'Beast Hunter' bags great stories but no monstrous quarry


Doctors, esquires and even dukes, take note: No vaunted title is as much fun as Pat Spain's.

Spain refers to himself, quite accurately, as a "microbiologist, wildlife scientist and beast hunter."

Part adventurer, part explorer and all scientist, Spain stakes out legendary creatures in National Geographic Channel's "Beast Hunter," premiering Friday, March 4.

He searches for the "man ape" of Sumatra; a one-eyed, clawed, smelly monster in Brazil; a swamp monster in the Congo; a sea serpent in British Columbia; and a Mongolian death worm.

In the three episodes available for review, Spain does not find any beasts. Still, he remains optimistic.

"The goal of the show isn't so much the search for the creature but for the evidence," he says. "Capturing a live one is the gold standard, to have a specimen in a museum that can be compared to all other known species so you can define a new species. Without the body there have been new species named, based on incredibly good video and photographic proof that was not altered in any way. On a fish you would want to be able to count spines on a dorsal fin."

Spain's unadulterated enthusiasm as a lifelong naturalist, combined with his scientist's natural skepticism, makes the five-part series credible. He has this infectious optimism that lurking behind the next tropical frond or deep within the slate-gray waters off of British Columbia is some beast ready to emerge.

It's an optimism traced to observing wildlife in upstate New York.

"This has been my dream since I was a little kid," Spain says. "Ever since I was in diapers I was catching anything I possibly could, and catching and giving speeches. When I was 4 years old, I was catching venomous snakes. Anywhere I go I find myself immediately drawn to catching the wildlife, and a crowd soon follows. I went to school for marine biology and got people as enthused as I was. I realized that the largest audience was through television."

Spain was on Animal Planet's "King of the Jungle." He later set out to make his own wildlife show.

"I got myself seriously in debt," he says.With this series, he has National Geographic behind him. Like many who grew up reading the yellow-bordered magazine, Spain is thrilled."I loved all of it, even the bad stuff," he says. "Sumatra was the roughest."

That episode, in which he searches for Orang Pendek, a small primate, is the pilot. It does a solid job of setting the series' pace and reasoning. Spain endures great heights -- trekking 6,000 feet above sea level and into tremendous depths, shaking from hyperthermia in a narrow canoe as he traverses the water in a dormant volcano.

Spain finds other scientists also on the trail. The eyewitnesses, terrified by the beasts, don't want to discuss their experience, meaning there's not a reality show hopeful among them. Their accounts, from different vantage points and from people who do not know one another, are strangely similar.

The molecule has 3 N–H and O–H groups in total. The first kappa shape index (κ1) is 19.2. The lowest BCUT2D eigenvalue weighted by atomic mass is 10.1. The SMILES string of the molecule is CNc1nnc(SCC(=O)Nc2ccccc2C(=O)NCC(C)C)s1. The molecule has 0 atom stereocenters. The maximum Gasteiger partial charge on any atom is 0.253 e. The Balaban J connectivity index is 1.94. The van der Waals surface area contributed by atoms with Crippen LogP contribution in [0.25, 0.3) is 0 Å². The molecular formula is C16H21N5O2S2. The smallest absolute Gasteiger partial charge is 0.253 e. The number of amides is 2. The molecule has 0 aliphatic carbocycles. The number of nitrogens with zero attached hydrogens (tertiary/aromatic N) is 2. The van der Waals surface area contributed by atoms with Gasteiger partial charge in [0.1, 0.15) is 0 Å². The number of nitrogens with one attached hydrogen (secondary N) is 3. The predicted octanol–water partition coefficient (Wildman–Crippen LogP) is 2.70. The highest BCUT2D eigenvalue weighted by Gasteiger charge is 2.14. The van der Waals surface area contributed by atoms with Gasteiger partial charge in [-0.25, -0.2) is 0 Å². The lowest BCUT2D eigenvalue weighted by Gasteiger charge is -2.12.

Later on Friday, the episode "Nightmare of the Amazon" has Spain trying to find a vicious beast with sharp claws, one eye and a haunting howl. It's in this episode that one must question tactics.

To gain the trust of a local tribe in hopes of learning more about the beast, Spain dons what amounts to poison mittens -- gloves filled with more than 100 venomous bullet ants. He's stung so many times he hallucinates.

"It was the best and worst thing I've ever done in my life," Spain says at a press conference. "And what it did was it really endeared me to the tribe. It helped to kind of get me in with their culture and have them see that I'm respectful and I'm someone who they are willing to share their stories and legends with."

"You stand there in just the most incredible pain you can imagine, and then you have to dance for the next 10 minutes while they sing," he says of the tribesmen. "And as they are singing, you are kind of hallucinating and tripping out and not sure what's going on around you."

The pain lingered for days after. Despite this, Spain remains remarkably upbeat.

"I really hope it makes them take a second look," Spain says of viewers, "and helps them see the world is so mysterious and things we haven't found and how exciting that is. I think we have lost that sense of wonder."

He works as a scientist for a biotech company and hones his own sense of wonder by searching for these beasts. Spain notes that had someone described the megamouth shark before the deep-water breed was discovered in 1976, it would have sounded like a sea monster.

For now, all he can do is collect the stories, track evidence and aim to find a previously undocumented beast.

"I hope to show how unusual the world is," Spain says.

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